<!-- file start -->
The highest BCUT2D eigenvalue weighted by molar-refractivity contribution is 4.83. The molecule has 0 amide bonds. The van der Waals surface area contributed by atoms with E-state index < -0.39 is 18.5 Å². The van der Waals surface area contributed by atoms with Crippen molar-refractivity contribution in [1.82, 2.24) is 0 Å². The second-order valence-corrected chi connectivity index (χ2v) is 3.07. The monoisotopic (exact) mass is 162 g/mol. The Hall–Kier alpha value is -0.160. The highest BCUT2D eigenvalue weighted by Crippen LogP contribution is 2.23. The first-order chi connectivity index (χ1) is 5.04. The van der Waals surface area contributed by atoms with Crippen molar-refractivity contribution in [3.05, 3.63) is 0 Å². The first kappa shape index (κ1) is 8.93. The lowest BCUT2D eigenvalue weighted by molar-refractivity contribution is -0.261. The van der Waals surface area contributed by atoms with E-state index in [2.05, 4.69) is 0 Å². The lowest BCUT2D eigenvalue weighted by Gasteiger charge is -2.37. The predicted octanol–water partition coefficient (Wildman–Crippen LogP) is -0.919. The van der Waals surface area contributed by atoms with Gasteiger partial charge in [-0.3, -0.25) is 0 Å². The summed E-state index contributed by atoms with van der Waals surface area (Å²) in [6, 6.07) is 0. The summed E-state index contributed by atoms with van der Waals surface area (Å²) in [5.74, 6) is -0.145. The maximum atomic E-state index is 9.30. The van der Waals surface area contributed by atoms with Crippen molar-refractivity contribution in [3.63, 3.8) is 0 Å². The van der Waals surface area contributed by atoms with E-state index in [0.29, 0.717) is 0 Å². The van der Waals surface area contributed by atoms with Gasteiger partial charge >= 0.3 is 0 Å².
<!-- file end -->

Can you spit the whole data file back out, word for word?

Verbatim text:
The highest BCUT2D eigenvalue weighted by molar-refractivity contribution is 4.83. The molecule has 0 amide bonds. The van der Waals surface area contributed by atoms with E-state index < -0.39 is 18.5 Å². The van der Waals surface area contributed by atoms with Crippen molar-refractivity contribution in [1.82, 2.24) is 0 Å². The second-order valence-corrected chi connectivity index (χ2v) is 3.07. The monoisotopic (exact) mass is 162 g/mol. The Hall–Kier alpha value is -0.160. The highest BCUT2D eigenvalue weighted by Crippen LogP contribution is 2.23. The first-order chi connectivity index (χ1) is 5.04. The van der Waals surface area contributed by atoms with Crippen molar-refractivity contribution in [3.05, 3.63) is 0 Å². The first kappa shape index (κ1) is 8.93. The lowest BCUT2D eigenvalue weighted by molar-refractivity contribution is -0.261. The van der Waals surface area contributed by atoms with E-state index in [2.05, 4.69) is 0 Å². The lowest BCUT2D eigenvalue weighted by Gasteiger charge is -2.37. The predicted octanol–water partition coefficient (Wildman–Crippen LogP) is -0.919. The van der Waals surface area contributed by atoms with Gasteiger partial charge in [-0.3, -0.25) is 0 Å². The summed E-state index contributed by atoms with van der Waals surface area (Å²) in [6, 6.07) is 0. The summed E-state index contributed by atoms with van der Waals surface area (Å²) in [5.74, 6) is -0.145. The maximum atomic E-state index is 9.30. The van der Waals surface area contributed by atoms with Crippen molar-refractivity contribution in [3.63, 3.8) is 0 Å². The van der Waals surface area contributed by atoms with E-state index in [0.29, 0.717) is 0 Å². The van der Waals surface area contributed by atoms with Gasteiger partial charge >= 0.3 is 0 Å².